By Rod Powers

Before you begin studying for the ASVAB, take practice tests. Try to duplicate the testing environment — take the entire exam at one time, time yourself, and don’t allow interruptions.

The military has a saying, “Train as you fight.” The same is true of the ASVAB. If you plan to take the pencil-and-paper version of the ASVAB, concentrate most of your efforts on the written practice tests. If you’ll be taking the CAT-ASVAB, spend most of your time practicing with online tests.

Get a sense of how long it takes you to complete each subtest so you know how much time you have to spend on educated guessing. After you complete the first practice test, check your answers to see where you need improvement.

When you study for the ASVAB, fall in line with these study habits to make the most of your time:

  • Focus on the subtests that matter to you. If you have a clear interest in pursuing a career in electronics, the Electronics Information subtest should be at the top of your list to ace. Although you’ll want to make sure all your line scores are good (in case you retrain or your desired job isn’t available), focusing on your expertise in certain areas of interest makes you a more desirable candidate.
  • Concentrate on subject areas that need improvement. It’s human nature to find yourself spending your study time on subject areas that you have an interest in or that you’re good at. If you’re a whiz at fixing cars, don’t waste your time studying auto information. You’re already going to ace that part of the test, right? On the other hand, if you had a hard time in math during your high school years, you need to spend extra time brushing up on your arithmetic skills.
  • Be a loner. You may want to study with a partner now and then so the two of you can brainstorm answers and quiz each other, but most of your studying should be done on your own.
  • Try to reduce distractions. Always study in a well-lit, quiet area away from pets, screaming babies, and the TV.
  • Study in long blocks of time. Studying for an hour or two once or twice a day is much more effective than 15 minutes six times a day.
  • Keep study breaks short. A few minutes every hour is sufficient. Don’t ignore breaks completely, however. Studies show that taking short breaks improves how well you’re able to remember information.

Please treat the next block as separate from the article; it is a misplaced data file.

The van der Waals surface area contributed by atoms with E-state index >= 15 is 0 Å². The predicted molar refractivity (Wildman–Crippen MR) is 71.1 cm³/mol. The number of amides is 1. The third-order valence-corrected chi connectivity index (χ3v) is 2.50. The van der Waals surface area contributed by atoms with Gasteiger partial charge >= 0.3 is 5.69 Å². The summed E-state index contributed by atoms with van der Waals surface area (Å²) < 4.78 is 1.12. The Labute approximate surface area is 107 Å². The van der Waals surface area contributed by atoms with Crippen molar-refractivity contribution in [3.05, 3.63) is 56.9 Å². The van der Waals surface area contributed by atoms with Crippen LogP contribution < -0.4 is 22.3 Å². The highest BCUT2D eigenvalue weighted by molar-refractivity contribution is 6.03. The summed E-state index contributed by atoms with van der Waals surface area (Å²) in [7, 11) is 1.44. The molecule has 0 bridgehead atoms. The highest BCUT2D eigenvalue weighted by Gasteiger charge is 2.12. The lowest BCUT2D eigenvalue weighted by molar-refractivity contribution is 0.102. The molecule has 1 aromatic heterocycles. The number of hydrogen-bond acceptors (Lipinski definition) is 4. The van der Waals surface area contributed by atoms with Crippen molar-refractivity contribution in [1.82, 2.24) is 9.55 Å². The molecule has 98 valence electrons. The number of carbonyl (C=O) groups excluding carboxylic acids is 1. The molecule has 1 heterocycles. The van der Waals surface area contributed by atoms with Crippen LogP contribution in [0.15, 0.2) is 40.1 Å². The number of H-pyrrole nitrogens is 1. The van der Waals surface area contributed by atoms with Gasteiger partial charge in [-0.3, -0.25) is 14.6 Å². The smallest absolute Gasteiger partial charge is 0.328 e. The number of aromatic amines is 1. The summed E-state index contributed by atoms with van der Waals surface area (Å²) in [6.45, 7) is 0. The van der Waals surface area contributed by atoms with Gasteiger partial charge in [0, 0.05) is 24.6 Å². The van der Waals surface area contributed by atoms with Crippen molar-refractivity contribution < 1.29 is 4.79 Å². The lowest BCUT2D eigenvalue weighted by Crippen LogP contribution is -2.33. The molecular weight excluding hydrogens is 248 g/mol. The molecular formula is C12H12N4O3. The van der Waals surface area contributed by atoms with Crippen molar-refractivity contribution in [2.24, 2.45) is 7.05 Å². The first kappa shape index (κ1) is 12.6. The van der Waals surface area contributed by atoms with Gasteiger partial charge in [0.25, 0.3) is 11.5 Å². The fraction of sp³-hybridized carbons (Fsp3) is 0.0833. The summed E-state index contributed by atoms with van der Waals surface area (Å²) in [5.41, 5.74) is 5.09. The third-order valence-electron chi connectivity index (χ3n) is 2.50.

• Practice the actual act of test-taking. Practice marking answers correctly on the answer key and time yourself to see how long it takes you to answer questions.

If you’re unsure of how to begin studying for the ASVAB. There you’ll find a 12-week study strategy.

After you do some additional studying, take the second practice exam. Again, try to duplicate testing conditions. Check your answers. Compare your scores to the scores from your first test. Have you improved? If so, continue studying as you have been. If not, reconsider how you’re studying or whether you’re setting aside enough time to study. A school counselor or teacher can give you additional study pointers. Continue practicing with the next few tests.

A couple of weeks before the ASVAB, take the next-to-last practice test. Brush up on any of those nagging areas that still give you fits. Check to see which areas you need help with and spend more time studying those areas.

A week before your test date, take the last test. This test helps you calm your nerves before taking the ASVAB — how the test works will be fresh in your mind.

Don’t waste time memorizing the practice questions in this guide or any other ASVAB study guide. You won’t see the same questions on the ASVAB. Use this guide and the sample tests for two purposes:

  • To determine the subject areas in which you need to improve: Use the tips and techniques, along with standard study materials (like high school textbooks), to improve your knowledge of that specific subject.
  • To familiarize yourself with the types of test questions and the way they’re presented on the test: Getting a good idea of what all the subtests look like will improve your test-taking speed. You won’t have to spend time trying to figure out how a question looks. You can spend your time answering the question.